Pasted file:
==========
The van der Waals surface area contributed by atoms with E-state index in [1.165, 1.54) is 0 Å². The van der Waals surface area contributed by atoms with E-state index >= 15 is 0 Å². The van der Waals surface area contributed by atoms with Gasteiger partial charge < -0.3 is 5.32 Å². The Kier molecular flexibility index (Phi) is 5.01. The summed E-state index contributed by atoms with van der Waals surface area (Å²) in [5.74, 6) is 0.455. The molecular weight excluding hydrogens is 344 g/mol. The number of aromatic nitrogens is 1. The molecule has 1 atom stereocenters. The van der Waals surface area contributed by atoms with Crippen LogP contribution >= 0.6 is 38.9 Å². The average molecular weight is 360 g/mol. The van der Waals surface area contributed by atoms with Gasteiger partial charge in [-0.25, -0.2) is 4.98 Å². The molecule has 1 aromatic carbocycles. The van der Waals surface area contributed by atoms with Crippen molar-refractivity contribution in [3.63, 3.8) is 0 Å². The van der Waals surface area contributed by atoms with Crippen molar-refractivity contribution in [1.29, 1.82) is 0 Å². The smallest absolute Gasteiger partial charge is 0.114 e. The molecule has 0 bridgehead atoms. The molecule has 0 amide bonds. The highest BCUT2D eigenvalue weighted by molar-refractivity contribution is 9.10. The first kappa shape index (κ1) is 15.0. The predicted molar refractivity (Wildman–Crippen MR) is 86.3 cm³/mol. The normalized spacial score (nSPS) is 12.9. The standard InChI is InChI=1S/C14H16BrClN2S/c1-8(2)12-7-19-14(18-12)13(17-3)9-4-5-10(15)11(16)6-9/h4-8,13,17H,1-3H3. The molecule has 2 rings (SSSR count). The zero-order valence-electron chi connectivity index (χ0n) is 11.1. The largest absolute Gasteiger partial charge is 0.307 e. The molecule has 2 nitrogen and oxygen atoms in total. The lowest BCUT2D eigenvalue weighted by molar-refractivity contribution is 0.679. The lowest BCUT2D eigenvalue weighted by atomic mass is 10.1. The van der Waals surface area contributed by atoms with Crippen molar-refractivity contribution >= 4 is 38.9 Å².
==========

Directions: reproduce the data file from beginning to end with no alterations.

The van der Waals surface area contributed by atoms with E-state index in [1.165, 1.54) is 0 Å². The van der Waals surface area contributed by atoms with E-state index >= 15 is 0 Å². The van der Waals surface area contributed by atoms with Gasteiger partial charge < -0.3 is 5.32 Å². The Kier molecular flexibility index (Phi) is 5.01. The summed E-state index contributed by atoms with van der Waals surface area (Å²) in [5.74, 6) is 0.455. The molecular weight excluding hydrogens is 344 g/mol. The number of aromatic nitrogens is 1. The molecule has 1 atom stereocenters. The van der Waals surface area contributed by atoms with Crippen LogP contribution >= 0.6 is 38.9 Å². The average molecular weight is 360 g/mol. The van der Waals surface area contributed by atoms with Gasteiger partial charge in [-0.25, -0.2) is 4.98 Å². The molecule has 1 aromatic carbocycles. The van der Waals surface area contributed by atoms with Crippen molar-refractivity contribution in [3.63, 3.8) is 0 Å². The van der Waals surface area contributed by atoms with Crippen molar-refractivity contribution in [1.29, 1.82) is 0 Å². The smallest absolute Gasteiger partial charge is 0.114 e. The molecule has 0 bridgehead atoms. The molecule has 0 amide bonds. The highest BCUT2D eigenvalue weighted by molar-refractivity contribution is 9.10. The first kappa shape index (κ1) is 15.0. The predicted molar refractivity (Wildman–Crippen MR) is 86.3 cm³/mol. The normalized spacial score (nSPS) is 12.9. The standard InChI is InChI=1S/C14H16BrClN2S/c1-8(2)12-7-19-14(18-12)13(17-3)9-4-5-10(15)11(16)6-9/h4-8,13,17H,1-3H3. The molecule has 2 rings (SSSR count). The zero-order valence-electron chi connectivity index (χ0n) is 11.1. The largest absolute Gasteiger partial charge is 0.307 e. The molecule has 2 nitrogen and oxygen atoms in total. The lowest BCUT2D eigenvalue weighted by molar-refractivity contribution is 0.679. The lowest BCUT2D eigenvalue weighted by atomic mass is 10.1. The van der Waals surface area contributed by atoms with Crippen molar-refractivity contribution >= 4 is 38.9 Å².